The Bentley Bentayga is the British automaker's first SUV. Due early next year, it's arguably the biggest product news from Bentley since the Continental GT first was introduced.
The new SUV isn't all Bentley has on its plate, however. Sales are booming in all its major markets, especially China. It's making its initial forays into plug-in hybrid and diesel offerings. It's also deep into the development cycle for the next Continental GT, a joint effort with its VW Group cousins at Porsche.
We sat down with Kevin Rose, Board Member for Sales and Marketing at Bentley Motors Ltd., at this year's Detroit auto show, to get the latest on both new-vehicle projects.
Yes, Bentayga--the name’s important. We spent quite a lot of time getting to it.
We looked at lots of different alternatives, tested them all over the world, because everybody has to be able to say them—we’re in 65 global markets, after all. We went out with about five different ones.
It's a combination of things. It's a biome [an area of similar temperatures and forestation], it sounds like tiger, of course it has part of "Bentley" in it. Then there's the Roq Bentayga [a massive formation at Gran Canaria].
In the end you get used to every name. We were running out of bends and straights on the Le Mans circuit anyway. There’s only one left--a little kink in one of the straights, the Florandière. It waas one of the names we tested, but only one of every 50 people could pronounce it.
2012 Bentley EXP 9 F SUV concept
Now, about that design...how much has it changed from the 2012 Geneva show concept?
The Geneva show car was a little before my time, but I can understand why it was done. The design was meant to provoke the debate, could Bentley have an SUV? Anything we showed had to very clearly be an SUV, couldn’t be a crossover or wagon. It had to absolutely be an SUV.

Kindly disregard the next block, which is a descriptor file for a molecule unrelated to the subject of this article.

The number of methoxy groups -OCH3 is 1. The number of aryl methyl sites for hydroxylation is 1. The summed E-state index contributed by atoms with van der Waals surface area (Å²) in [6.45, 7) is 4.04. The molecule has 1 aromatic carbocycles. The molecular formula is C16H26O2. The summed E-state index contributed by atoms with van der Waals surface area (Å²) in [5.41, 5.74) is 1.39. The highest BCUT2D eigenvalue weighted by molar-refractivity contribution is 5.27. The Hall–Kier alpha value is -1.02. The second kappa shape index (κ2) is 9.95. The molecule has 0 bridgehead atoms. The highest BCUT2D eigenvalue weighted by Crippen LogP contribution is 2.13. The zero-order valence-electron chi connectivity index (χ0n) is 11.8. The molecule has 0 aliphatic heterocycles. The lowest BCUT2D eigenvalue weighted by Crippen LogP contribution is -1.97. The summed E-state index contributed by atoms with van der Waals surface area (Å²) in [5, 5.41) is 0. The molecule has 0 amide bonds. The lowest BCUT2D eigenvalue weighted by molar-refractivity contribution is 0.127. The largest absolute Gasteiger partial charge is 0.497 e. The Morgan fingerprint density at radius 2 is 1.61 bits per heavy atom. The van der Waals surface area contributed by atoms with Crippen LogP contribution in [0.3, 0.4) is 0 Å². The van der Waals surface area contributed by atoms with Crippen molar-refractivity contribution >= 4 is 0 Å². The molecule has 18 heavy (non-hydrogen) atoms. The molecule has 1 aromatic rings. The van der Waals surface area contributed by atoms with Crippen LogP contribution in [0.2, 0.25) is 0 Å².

Since then we’ve moved on because the market’s moved on. The car we launch will be in the market for six to seven years, so the design has to work in that period.
We say SUV because it does SUV stuff. It’s competitive with the best cars off-road more than on-road. At one stage you could very clearly say Land Rover was an SUV, but Evoque is quite clearly something else.
WATCH: 2016 Toyota Tacoma Video
What’s the prime directive for developing the new SUV?
We’re going to do the same as we do with every other product. The core is luxury and performance in a unique blend. It will be the fastest SUV, period.
For us, this is another luxury high-performance car in another body style. Those principles are not qualified in any way. We’d even like people to take it on the track. We don’t want anyone to feel a difference between getting into a Mulsanne or a Spur or into the SUV.
It will be the first SUV with electronic stability--it allows us very flat ride. [It has] instant damper adjustment, it’s not hydraulic. On road is probably a bit closer to a sedan [in ride and handling], so you would expect that. we tried to get a really good balance between on and off road and we think we’ve succeeded in that. We’ve taken it through all sorts of stuff—rocks, mud—it’s really a quite competent car.